“It’s rock bottom, very, very low, they’re not robots, they’re human beings and to have city leaders turn their back on them in the midst of a pandemic as well as riots and protests, angry mobs that were attacking them on the front lines when they’re trying to protect life and property, it’s hard for them right now,” Sandoz said about officers’ morale.

The Los Angeles City Council budget committee moved forward with a proposal to cut up to $150 million from the LAPD budget for 2020-21, which will be considered by the full council.

Audit baby wipes bidet Budget Coronavirus COVID-19 Emergency Preparedness financial preparedness Food Gear Headline News Intelwars items locked down mass panic pandemic pantry preps quarantine seasoned preppers toilet paper what to do

What Can Beginner & Seasoned Preppers Do During The Coronavirus Lockdown?

Boredom has set in for many in the United States, as the lockdown over the coronavirus pandemic continues for most. As preppers, our goal should not be to watch others suffer and laugh at their misery because they failed to prepare.  Instead, we should be helping others also prepare so the mass panic of a pandemic will be minimal next time around. And during lockdown is a great time to start.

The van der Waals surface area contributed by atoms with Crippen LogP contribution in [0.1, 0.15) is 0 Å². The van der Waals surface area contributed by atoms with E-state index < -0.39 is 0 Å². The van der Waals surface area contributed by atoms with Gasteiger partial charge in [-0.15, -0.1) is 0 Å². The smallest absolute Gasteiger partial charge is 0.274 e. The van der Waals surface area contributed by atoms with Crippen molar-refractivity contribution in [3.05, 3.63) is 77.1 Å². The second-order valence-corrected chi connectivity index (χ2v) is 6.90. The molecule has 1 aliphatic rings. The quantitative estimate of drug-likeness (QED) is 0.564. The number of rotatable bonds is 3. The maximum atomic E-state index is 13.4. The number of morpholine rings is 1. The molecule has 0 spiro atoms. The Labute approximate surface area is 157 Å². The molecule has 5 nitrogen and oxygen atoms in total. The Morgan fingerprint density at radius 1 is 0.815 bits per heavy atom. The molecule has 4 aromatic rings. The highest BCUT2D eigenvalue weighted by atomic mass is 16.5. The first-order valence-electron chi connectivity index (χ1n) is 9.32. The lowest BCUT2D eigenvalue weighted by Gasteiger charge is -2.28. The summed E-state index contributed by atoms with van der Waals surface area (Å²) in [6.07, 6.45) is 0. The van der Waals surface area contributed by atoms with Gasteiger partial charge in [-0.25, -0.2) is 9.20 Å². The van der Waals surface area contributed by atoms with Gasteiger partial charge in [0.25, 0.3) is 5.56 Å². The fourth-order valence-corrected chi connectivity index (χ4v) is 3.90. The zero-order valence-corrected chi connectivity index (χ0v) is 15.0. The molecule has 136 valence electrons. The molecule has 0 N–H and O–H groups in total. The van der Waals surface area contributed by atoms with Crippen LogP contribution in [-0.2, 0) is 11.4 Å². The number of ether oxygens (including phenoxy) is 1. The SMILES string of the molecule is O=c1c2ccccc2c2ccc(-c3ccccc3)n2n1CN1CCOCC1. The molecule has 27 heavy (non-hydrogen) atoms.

People are in tough enough situations such as losing their jobs and being forced to close their businesses. Because of the dramatic effect of the sacrifices many have been commanded to make, this situation has had the positive effect of creating more people who want to be prepared for possible catastrophes.

It’s hard to not jump on the bandwagon and tell people “I told you so,” but if you want to be secure in your preparedness, the best thing you can do is help others secure their own preps. If others have food, it’s less likely they’ll be willing to risk severe bodily harm to steal food from you.

So what can new and seasoned preppers do while locked down?

Start by doing an audit of your supplies.  This is completely free and won’t cost you a dime. If you are beginning, you may not have much to check.  If you are not new to prepping, make sure everything is in working order, and the food is still good. Make a list of things you need to add to your gear. Once you have a list of things you would like to add to your supplies, start looking if you have money to spare. If not, start researching what you’ll be paying for those items so you can save up.